Purpose: To compare the effectiveness of topical dorzolamide hydrochloride (Trusopt, Merck and Co., Inc., West Point, PA), a carbonic anhydrase inhibitor, with that of oral acetazolamide (Diamox; Lederle Laboratories, Pearl River, NY) for the management of chronic cystoid macular edema in patients with retinitis pigmentosa.
Methods: A prospective, double-masked, crossover study was conducted in five patients with retinitis pigmentosa who had chronic cystoid macular edema. After baseline visual acuity was measured and a fluorescein angiogram was obtained, each patient was randomly assigned to receive either topical dorzolamide or a placebo for 4 weeks, followed by a crossover for the same period. Oral acetazolamide then was given separately to each patient for 2 weeks. Each phase of the study was followed by a washout period of 4 weeks, during which the patient was taken off all medications. At each visit, best corrected visual acuity was measured, a fluorescein angiogram was obtained, a subjective assessment of the effects on visual function, and any side effects of the medication or placebo were recorded in the form of a questionnaire by an independent observer.
Results: Compared with baseline or placebo values, there was no measurable improvement in visual acuity on the Early Treatment Diabetic Retinopathy Study charts with dorzolamide in any of the patients. The visual acuity in three of five patients, however, improved by seven letters or more with acetazolamide. Compared again with baseline or placebo values, fluorescein angiograms of two of five patients showed improvement in macular edema in both eyes with the use of dorzolamide, whereas all five showed improvement with acetazolamide. The improvement in macular edema was more marked with acetazolamide than with dorzolamide. The effect of dorzolamide given three times a day was the same as that when it was given five times a day. One patient indicated that dorzolamide was more effective than acetazolamide in improving visual function, three of five patients believed that acetazolamide was more effective, and one felt that both were equally effective.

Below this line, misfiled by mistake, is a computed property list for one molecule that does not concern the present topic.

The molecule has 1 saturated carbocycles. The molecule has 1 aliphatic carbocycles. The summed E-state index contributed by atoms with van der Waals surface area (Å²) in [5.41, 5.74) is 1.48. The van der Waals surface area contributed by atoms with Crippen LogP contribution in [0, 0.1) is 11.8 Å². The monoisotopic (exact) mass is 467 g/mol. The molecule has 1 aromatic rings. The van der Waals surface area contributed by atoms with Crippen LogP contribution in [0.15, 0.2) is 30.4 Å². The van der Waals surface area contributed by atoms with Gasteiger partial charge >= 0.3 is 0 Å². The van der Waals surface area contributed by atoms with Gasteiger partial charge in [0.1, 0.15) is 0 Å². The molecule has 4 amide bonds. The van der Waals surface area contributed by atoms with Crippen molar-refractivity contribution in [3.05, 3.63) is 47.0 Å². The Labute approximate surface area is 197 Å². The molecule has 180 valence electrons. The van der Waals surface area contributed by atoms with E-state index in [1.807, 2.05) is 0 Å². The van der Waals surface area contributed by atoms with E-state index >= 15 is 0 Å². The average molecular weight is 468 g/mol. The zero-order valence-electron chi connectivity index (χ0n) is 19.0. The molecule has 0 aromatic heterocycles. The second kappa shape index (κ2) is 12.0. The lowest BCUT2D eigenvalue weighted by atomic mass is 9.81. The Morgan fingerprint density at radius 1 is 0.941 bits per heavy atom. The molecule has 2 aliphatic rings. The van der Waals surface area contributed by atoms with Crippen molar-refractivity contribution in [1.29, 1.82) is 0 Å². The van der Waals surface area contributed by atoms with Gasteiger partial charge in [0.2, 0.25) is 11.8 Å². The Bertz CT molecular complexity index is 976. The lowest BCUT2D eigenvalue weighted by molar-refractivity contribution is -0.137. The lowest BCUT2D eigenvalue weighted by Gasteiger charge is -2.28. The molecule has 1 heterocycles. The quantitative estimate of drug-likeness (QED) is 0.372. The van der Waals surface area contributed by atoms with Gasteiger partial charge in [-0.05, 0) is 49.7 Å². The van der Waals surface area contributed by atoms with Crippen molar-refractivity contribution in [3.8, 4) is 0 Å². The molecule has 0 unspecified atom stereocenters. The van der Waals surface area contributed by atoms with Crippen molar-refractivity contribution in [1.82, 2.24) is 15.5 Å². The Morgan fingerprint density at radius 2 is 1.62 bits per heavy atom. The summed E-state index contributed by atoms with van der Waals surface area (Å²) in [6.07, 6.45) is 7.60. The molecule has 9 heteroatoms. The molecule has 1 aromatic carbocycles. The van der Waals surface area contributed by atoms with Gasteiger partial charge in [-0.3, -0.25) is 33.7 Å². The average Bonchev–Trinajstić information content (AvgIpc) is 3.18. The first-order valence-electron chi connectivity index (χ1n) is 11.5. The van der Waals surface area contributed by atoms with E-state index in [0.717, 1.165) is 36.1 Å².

Conclusion: Dorzolamide provided improvement in cases of macular edema on fluorescein angiograms and subjective improvement of visual function in some patients with retinitis pigmentosa with cystoid macular edema. However, there was no measurable improvement in visual acuity with the topical use of this drug. Oral acetazolamide was found to be more effective than dorzolamide in managing macular edema and improving visual acuity.